Viral Non-Specific Urethritis

Non-Specific Urethritis Treatment

Urethritis can be caused by a huge number of infectious and non-infectious factors. While gonococcal urethritis is restricted to being a consequence of infection with gonococcal bacteria, non-specific urethritis can be attributed to injury or infection with bacteria, viruses, or protozoa. In this article we look at viral causes of NSU (non-specific urethritis), and how viral infections may differ from other causes of the condition.

Viral causes of NSU

Two relatively common viruses which can potentially cause non-specific urethritis are the adenovirus and herpes simplex. Viruses are quite different to bacteria in that while the latter are living, microscopic organism with a range of biological functions, viruses are essentially little more than self-replicating machinery in a protein coating. Despite their potentially severe effects on our bodies, viruses are amazingly simple pathogens.

The adenovirus exists in dozens of subtypes which can potentially cause a huge range of conditions including gastroenteritis, bronchitis, and genital infections. Genital infections can be sexually transmitted, and are caused by a number of subtypes of the virus.

Herpes simplex is a more well-known virus which can attribute its fame to cold sores and genital herpes. The latter condition is more relevant to non-specific urethritis as it is a sexually transmitted virus which can cause the inflammation of the urethra which is the heart of NSU.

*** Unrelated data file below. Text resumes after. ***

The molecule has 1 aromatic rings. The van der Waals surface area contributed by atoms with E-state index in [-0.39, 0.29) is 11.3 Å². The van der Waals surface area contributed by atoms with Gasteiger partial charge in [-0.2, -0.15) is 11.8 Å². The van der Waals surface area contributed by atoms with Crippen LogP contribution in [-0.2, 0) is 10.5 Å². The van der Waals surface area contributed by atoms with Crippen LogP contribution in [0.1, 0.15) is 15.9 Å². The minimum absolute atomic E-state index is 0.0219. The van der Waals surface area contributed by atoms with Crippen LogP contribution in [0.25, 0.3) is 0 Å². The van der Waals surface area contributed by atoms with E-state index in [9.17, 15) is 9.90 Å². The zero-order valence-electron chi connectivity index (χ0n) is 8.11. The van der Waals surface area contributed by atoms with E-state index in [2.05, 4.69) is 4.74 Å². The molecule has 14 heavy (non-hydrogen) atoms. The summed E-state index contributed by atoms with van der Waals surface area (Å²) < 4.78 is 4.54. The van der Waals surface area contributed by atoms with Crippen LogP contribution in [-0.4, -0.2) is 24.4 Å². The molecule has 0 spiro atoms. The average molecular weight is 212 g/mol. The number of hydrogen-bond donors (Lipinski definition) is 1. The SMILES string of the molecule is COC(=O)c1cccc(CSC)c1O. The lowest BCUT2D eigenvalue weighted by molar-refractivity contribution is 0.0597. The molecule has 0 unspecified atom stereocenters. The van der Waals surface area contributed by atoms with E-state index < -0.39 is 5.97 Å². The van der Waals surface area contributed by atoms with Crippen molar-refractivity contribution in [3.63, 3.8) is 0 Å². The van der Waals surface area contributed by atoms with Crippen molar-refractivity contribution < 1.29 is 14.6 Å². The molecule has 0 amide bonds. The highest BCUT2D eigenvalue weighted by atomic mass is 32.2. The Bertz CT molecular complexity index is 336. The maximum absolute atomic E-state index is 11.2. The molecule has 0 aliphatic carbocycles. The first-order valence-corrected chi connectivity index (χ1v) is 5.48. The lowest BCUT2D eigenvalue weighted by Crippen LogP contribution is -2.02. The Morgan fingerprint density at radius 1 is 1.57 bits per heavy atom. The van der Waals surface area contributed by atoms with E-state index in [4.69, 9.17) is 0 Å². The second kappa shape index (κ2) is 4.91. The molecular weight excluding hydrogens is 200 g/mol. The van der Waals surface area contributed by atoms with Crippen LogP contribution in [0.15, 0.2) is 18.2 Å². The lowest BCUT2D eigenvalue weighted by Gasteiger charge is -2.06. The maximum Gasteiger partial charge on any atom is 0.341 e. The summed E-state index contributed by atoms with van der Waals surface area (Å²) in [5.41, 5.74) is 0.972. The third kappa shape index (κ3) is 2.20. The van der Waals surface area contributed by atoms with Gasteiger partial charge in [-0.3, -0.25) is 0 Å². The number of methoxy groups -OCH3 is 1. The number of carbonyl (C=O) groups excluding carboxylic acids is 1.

Both viral infections are, as mentioned above, sexually transmissible. Because of the biological role played by the urethra and its place within the genitals, intercourse will expose the urethra to infectious agents like these viruses, resulting in the inflammatory condition we know as non-specific urethritis. This inflammation is a consequence of the body’s defences reacting to the presence of an invading agent, and serves as an immune mechanism to isolate the site of infection and expose it to a range of different important defensive measures.

Viral infection causing NSU will present with the symptoms typical of the condition. While many patients, mostly women, suffering from the condition will be asymptomatic, a significant number will experience a number of characteristic symptoms:

  • Painful urination usually described as a burning sensation.
  • Pain at the end of the urethra/tip of the penis.
  • A milky discharge (usually from men).

Treating viral NSU

Interestingly enough treatment for NSU caused by viruses will follow the same route as NSU caused by bacteria here in the UK. You are most likely to be offered a single dose of azithromycin, or a week long regimen of doxycycline. For the latter it is important that you follow the dosing regimen for the whole week even if your symptoms clear up early, although it will typically take about 2-3 weeks for this to occur.

As with any STI cause for NSU, once the condition has been diagnosed as having been caused by herpes simplex or adenovirus, it is important that you contact previous sexual partners to ensure that they get the treatment they need. These infections can be asymptomatic, but still need treatment to restrict their spread.

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